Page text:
Home » Reviews » Hum Do Hamare Do Music Review

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3

When a composer duo, with a very good body of work behind them, and a fine wordsmith join hands for the first time, you can’t help but have high expectations from the album. ‘Hum Do Hamare Do’ is the first collaboration between Sachin-Jigar and lyricist Shellee and given the quality of work they have, individually, delivered in the past, one looks forward to a memorable soundtrack. Also, Sachin-Jigar have worked very well with Dinesh Vijan in the past on films like ‘Badlapur’, Stree’ and ‘Roohi’, among others, most of which had good music.

The album opens with “Bansuri”, the promotional number of the film which has been getting good airtime of late. While the music video is well-choreographed, “Bansuri” leaves a mark as a standalone audio track too. Though four singers (along with Sachin-Jigar who seem to insisting on being credited as singers on each song they compose despite not singing them) have been credited on the song, the two voices that are heard prominently are that of Asees Kaur and Dev Negi. The tune is catchy, the lyrics are impressive and the rendition by the two lead vocalists is good.

After a playful dance number, one gets to hear a lilting romantic melody in the form of “Kamli”. The tune is simple, likeable and leaves an impression in the very first hearing. The antara, in particular, is quite immersive. Jubin Nautiyal’s velvety voice is exactly what the song needed. Divya Kumar is more of a back-up vocalist here and contributes by singing the ‘sargam’ portions and some short lines. The song is entire written in Punjabi and Shellee writes the kind of lines that even non-Punjabi speaking listeners would find endearing.

Sachet Tandon and Parampara Thakur, who had recently sung “Jug Jug Jeeve” for Sachin-Jigar in ‘Shiddat’, come together behind the mic again to sing “Mauj-E-Karam” for the duo. The tune is pleasant but doesn’t break any new ground. The song should help take the narrative forward but doesn’t have much recall value as an audio track. The highlight of the song are the lyrics written by Shellee.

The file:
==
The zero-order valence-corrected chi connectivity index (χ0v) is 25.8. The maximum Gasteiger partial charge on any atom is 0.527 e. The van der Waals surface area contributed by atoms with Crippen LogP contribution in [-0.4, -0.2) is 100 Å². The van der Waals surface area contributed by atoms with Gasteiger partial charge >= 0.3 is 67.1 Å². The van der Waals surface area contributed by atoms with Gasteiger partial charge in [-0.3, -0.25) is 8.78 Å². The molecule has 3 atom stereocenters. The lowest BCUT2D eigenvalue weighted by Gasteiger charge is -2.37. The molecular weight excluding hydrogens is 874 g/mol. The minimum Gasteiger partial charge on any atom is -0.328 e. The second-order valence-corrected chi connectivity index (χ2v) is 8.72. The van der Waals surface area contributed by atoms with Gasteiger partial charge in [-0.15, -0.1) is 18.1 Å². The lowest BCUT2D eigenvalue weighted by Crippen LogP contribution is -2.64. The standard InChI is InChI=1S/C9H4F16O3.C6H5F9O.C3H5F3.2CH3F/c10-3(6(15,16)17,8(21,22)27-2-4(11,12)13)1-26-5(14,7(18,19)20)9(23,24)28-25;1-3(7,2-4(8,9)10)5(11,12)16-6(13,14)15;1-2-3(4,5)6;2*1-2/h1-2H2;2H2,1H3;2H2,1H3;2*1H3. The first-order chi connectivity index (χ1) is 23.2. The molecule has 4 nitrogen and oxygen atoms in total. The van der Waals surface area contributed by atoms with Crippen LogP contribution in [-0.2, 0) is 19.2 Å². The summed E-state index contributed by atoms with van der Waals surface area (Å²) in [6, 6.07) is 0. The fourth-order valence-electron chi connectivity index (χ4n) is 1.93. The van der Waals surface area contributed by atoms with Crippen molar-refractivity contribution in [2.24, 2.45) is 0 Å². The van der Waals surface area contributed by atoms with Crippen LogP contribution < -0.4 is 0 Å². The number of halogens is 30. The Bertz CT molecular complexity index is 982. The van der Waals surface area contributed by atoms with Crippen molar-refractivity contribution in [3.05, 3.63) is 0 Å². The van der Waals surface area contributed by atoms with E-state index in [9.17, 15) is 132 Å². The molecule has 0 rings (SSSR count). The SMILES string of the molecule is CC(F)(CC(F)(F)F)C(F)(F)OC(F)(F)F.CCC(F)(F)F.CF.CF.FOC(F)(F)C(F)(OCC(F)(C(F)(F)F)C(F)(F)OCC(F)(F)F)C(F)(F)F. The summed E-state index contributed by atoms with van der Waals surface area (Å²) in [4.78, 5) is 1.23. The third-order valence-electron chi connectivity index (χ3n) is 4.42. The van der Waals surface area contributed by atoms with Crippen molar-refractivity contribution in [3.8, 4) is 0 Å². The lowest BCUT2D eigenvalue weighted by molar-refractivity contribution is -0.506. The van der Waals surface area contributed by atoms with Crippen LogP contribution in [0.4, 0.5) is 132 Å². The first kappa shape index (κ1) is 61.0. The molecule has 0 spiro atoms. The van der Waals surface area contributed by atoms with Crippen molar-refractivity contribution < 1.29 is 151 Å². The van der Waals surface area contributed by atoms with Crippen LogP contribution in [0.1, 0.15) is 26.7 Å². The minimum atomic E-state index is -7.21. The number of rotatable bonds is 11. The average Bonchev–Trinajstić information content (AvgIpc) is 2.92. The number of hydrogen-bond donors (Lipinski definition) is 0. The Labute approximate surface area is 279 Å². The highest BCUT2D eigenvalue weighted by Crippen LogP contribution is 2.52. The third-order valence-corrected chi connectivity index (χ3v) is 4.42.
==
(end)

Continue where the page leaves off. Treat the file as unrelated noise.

Barring Daler Mehndi’s spirited rendition and some playful lines written by Shellee (“Ajj beeji ne jo madira chadhayi baaraatiyaan cha raula pai gaya”) that make you chuckle, there is hardly anything about “Raula Pae Gayaa” that stays with you. A situational song that is expected to be played in the film during a wedding sequence, it has a very ordinary tune by Sachin-Jigar and the arrangements are no better.

The soundtrack gets back on track with “Dum Gutkoon”, a somber number sung by Master Saleem. Though Divya Kumar has also been credited as one of the vocalists, just like “Kamli”, he gets limited scope here. Sachin-Jigar have weaved in a robust tune around the Punjabi verses written by Shellee and the final product is quite impressive. Master Saleem carries the song very well on his shoulders and it’s good to see the talented singer lending his voice to Hindi film song more frequently as compared to the past.

The album ends on a good note with “Vedha Sajjeyaa”, a celebration song with several emotions running through it. In the same mould as a “Din Shagna Da” (‘Phillauri’), boasts of rich lyrics and a well-structured tune. Rekha Bhardwaj, who has sung a couple of songs for Sachin-Jigar in the past, lends a certain gravitas to the song. The song goes in a new direction as newcomer Varun Jain, whose voice bears a resemblance to singer-composer Vishal Mishra, makes an entrance. Varun gives a good account of himself and one looks forward to hearing his voice in more songs.

‘Hum Do Hamare Do’ is a good album though it doesn’t quite meet the kind of expectations one had from it. Sachin-Jigar continue their tradition of making songs that gel well with the narrative of the film. Though a couple of songs (“Mauj-E-Karam” and “Raula Pae Gayaa”) don’t really boast of interesting tunes, the album has good variety and is largely engaging. As a lyricist, Shellee writes high-quality lyrics for each song in the album.